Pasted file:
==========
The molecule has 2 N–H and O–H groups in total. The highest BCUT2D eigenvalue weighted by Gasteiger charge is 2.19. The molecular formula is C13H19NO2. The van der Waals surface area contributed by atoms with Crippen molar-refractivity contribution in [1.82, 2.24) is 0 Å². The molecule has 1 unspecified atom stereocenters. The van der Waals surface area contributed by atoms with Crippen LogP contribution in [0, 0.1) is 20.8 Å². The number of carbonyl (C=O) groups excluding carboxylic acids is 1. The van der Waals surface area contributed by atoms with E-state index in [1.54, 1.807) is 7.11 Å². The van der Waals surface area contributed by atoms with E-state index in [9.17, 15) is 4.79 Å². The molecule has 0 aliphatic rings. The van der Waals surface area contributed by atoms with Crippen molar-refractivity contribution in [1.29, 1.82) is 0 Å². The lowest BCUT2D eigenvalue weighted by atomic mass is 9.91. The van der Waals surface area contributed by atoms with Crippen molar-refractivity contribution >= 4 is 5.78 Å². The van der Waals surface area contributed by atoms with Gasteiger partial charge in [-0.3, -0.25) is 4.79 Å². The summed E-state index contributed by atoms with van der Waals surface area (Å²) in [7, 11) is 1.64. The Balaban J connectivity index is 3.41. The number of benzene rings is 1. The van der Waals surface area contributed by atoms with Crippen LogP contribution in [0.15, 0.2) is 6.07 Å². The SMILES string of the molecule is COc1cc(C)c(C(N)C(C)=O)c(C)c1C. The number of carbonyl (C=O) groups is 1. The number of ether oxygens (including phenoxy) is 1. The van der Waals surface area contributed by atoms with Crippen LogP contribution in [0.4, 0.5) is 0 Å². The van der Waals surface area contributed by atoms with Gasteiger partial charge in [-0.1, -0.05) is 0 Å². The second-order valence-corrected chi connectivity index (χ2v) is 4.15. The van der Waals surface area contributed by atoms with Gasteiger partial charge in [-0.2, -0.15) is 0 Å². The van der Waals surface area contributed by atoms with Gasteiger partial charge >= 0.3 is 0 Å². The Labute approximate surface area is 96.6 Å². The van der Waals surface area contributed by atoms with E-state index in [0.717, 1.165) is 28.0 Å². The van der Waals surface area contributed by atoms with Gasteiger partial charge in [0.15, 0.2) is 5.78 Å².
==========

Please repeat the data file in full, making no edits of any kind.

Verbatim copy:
The molecule has 2 N–H and O–H groups in total. The highest BCUT2D eigenvalue weighted by Gasteiger charge is 2.19. The molecular formula is C13H19NO2. The van der Waals surface area contributed by atoms with Crippen molar-refractivity contribution in [1.82, 2.24) is 0 Å². The molecule has 1 unspecified atom stereocenters. The van der Waals surface area contributed by atoms with Crippen LogP contribution in [0, 0.1) is 20.8 Å². The number of carbonyl (C=O) groups excluding carboxylic acids is 1. The van der Waals surface area contributed by atoms with E-state index in [1.54, 1.807) is 7.11 Å². The van der Waals surface area contributed by atoms with E-state index in [9.17, 15) is 4.79 Å². The molecule has 0 aliphatic rings. The van der Waals surface area contributed by atoms with Crippen molar-refractivity contribution in [1.29, 1.82) is 0 Å². The lowest BCUT2D eigenvalue weighted by atomic mass is 9.91. The van der Waals surface area contributed by atoms with Crippen molar-refractivity contribution >= 4 is 5.78 Å². The van der Waals surface area contributed by atoms with Gasteiger partial charge in [-0.3, -0.25) is 4.79 Å². The summed E-state index contributed by atoms with van der Waals surface area (Å²) in [7, 11) is 1.64. The Balaban J connectivity index is 3.41. The number of benzene rings is 1. The van der Waals surface area contributed by atoms with Crippen LogP contribution in [0.15, 0.2) is 6.07 Å². The SMILES string of the molecule is COc1cc(C)c(C(N)C(C)=O)c(C)c1C. The number of carbonyl (C=O) groups is 1. The number of ether oxygens (including phenoxy) is 1. The van der Waals surface area contributed by atoms with Crippen LogP contribution in [0.4, 0.5) is 0 Å². The van der Waals surface area contributed by atoms with Gasteiger partial charge in [-0.1, -0.05) is 0 Å². The second-order valence-corrected chi connectivity index (χ2v) is 4.15. The van der Waals surface area contributed by atoms with Gasteiger partial charge in [-0.2, -0.15) is 0 Å². The van der Waals surface area contributed by atoms with Gasteiger partial charge >= 0.3 is 0 Å². The Labute approximate surface area is 96.6 Å². The van der Waals surface area contributed by atoms with E-state index in [0.717, 1.165) is 28.0 Å². The van der Waals surface area contributed by atoms with Gasteiger partial charge in [0.15, 0.2) is 5.78 Å².